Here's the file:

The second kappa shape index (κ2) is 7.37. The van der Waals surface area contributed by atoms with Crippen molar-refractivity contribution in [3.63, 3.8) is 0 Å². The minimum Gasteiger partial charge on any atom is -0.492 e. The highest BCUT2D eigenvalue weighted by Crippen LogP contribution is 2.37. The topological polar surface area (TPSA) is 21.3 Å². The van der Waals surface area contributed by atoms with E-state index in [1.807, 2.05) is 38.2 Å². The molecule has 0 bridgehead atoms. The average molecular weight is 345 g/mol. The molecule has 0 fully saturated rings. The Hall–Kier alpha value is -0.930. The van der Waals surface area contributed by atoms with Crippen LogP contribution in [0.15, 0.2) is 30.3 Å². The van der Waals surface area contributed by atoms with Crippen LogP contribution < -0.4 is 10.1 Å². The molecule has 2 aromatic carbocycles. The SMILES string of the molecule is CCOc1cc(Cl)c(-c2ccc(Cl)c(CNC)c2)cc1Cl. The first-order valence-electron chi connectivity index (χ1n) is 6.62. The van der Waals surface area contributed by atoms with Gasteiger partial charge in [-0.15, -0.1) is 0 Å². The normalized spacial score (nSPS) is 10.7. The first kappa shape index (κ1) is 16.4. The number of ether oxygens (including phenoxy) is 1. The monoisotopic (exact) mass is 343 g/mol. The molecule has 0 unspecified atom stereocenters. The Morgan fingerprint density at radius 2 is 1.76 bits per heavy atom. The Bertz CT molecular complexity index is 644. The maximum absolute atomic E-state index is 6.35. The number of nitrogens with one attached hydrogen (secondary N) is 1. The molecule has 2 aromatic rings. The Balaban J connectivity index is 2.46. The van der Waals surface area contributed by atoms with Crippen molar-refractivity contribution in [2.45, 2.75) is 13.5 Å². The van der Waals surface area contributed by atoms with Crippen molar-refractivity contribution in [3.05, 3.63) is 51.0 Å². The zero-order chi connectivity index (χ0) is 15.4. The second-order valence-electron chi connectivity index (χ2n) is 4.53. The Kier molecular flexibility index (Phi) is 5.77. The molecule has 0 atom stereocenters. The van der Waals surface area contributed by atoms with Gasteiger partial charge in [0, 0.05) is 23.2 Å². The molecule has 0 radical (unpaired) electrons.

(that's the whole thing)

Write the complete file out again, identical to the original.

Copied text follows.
The second kappa shape index (κ2) is 7.37. The van der Waals surface area contributed by atoms with Crippen molar-refractivity contribution in [3.63, 3.8) is 0 Å². The minimum Gasteiger partial charge on any atom is -0.492 e. The highest BCUT2D eigenvalue weighted by Crippen LogP contribution is 2.37. The topological polar surface area (TPSA) is 21.3 Å². The van der Waals surface area contributed by atoms with E-state index in [1.807, 2.05) is 38.2 Å². The molecule has 0 bridgehead atoms. The average molecular weight is 345 g/mol. The molecule has 0 fully saturated rings. The Hall–Kier alpha value is -0.930. The van der Waals surface area contributed by atoms with Crippen LogP contribution in [0.15, 0.2) is 30.3 Å². The van der Waals surface area contributed by atoms with Crippen LogP contribution < -0.4 is 10.1 Å². The molecule has 2 aromatic carbocycles. The SMILES string of the molecule is CCOc1cc(Cl)c(-c2ccc(Cl)c(CNC)c2)cc1Cl. The first-order valence-electron chi connectivity index (χ1n) is 6.62. The van der Waals surface area contributed by atoms with Gasteiger partial charge in [-0.15, -0.1) is 0 Å². The normalized spacial score (nSPS) is 10.7. The first kappa shape index (κ1) is 16.4. The number of ether oxygens (including phenoxy) is 1. The monoisotopic (exact) mass is 343 g/mol. The molecule has 0 unspecified atom stereocenters. The Morgan fingerprint density at radius 2 is 1.76 bits per heavy atom. The Bertz CT molecular complexity index is 644. The maximum absolute atomic E-state index is 6.35. The number of nitrogens with one attached hydrogen (secondary N) is 1. The molecule has 2 aromatic rings. The Balaban J connectivity index is 2.46. The van der Waals surface area contributed by atoms with Crippen molar-refractivity contribution in [2.45, 2.75) is 13.5 Å². The van der Waals surface area contributed by atoms with Crippen molar-refractivity contribution in [3.05, 3.63) is 51.0 Å². The zero-order chi connectivity index (χ0) is 15.4. The second-order valence-electron chi connectivity index (χ2n) is 4.53. The Kier molecular flexibility index (Phi) is 5.77. The molecule has 0 atom stereocenters. The van der Waals surface area contributed by atoms with Gasteiger partial charge in [0, 0.05) is 23.2 Å². The molecule has 0 radical (unpaired) electrons.